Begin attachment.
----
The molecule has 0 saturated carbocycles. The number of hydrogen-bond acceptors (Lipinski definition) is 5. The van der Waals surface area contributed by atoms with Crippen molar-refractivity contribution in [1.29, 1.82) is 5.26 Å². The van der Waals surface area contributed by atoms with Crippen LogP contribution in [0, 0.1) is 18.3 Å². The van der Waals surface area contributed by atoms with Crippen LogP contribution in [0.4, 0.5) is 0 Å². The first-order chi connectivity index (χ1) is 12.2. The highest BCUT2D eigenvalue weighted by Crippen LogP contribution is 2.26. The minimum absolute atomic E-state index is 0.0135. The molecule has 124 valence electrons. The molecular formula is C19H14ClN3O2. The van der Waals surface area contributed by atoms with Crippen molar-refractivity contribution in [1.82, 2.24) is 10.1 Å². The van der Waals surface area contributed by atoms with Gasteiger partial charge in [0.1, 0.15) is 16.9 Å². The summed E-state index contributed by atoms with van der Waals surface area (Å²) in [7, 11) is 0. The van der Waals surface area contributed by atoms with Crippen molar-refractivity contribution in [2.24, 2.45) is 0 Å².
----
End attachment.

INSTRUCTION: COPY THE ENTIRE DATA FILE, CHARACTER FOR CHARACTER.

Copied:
The molecule has 0 saturated carbocycles. The number of hydrogen-bond acceptors (Lipinski definition) is 5. The van der Waals surface area contributed by atoms with Crippen molar-refractivity contribution in [1.29, 1.82) is 5.26 Å². The van der Waals surface area contributed by atoms with Crippen LogP contribution in [0, 0.1) is 18.3 Å². The van der Waals surface area contributed by atoms with Crippen LogP contribution in [0.4, 0.5) is 0 Å². The first-order chi connectivity index (χ1) is 12.2. The highest BCUT2D eigenvalue weighted by Crippen LogP contribution is 2.26. The minimum absolute atomic E-state index is 0.0135. The molecule has 124 valence electrons. The molecular formula is C19H14ClN3O2. The van der Waals surface area contributed by atoms with Crippen molar-refractivity contribution in [1.82, 2.24) is 10.1 Å². The van der Waals surface area contributed by atoms with Gasteiger partial charge in [0.1, 0.15) is 16.9 Å². The summed E-state index contributed by atoms with van der Waals surface area (Å²) in [7, 11) is 0. The van der Waals surface area contributed by atoms with Crippen molar-refractivity contribution in [2.24, 2.45) is 0 Å².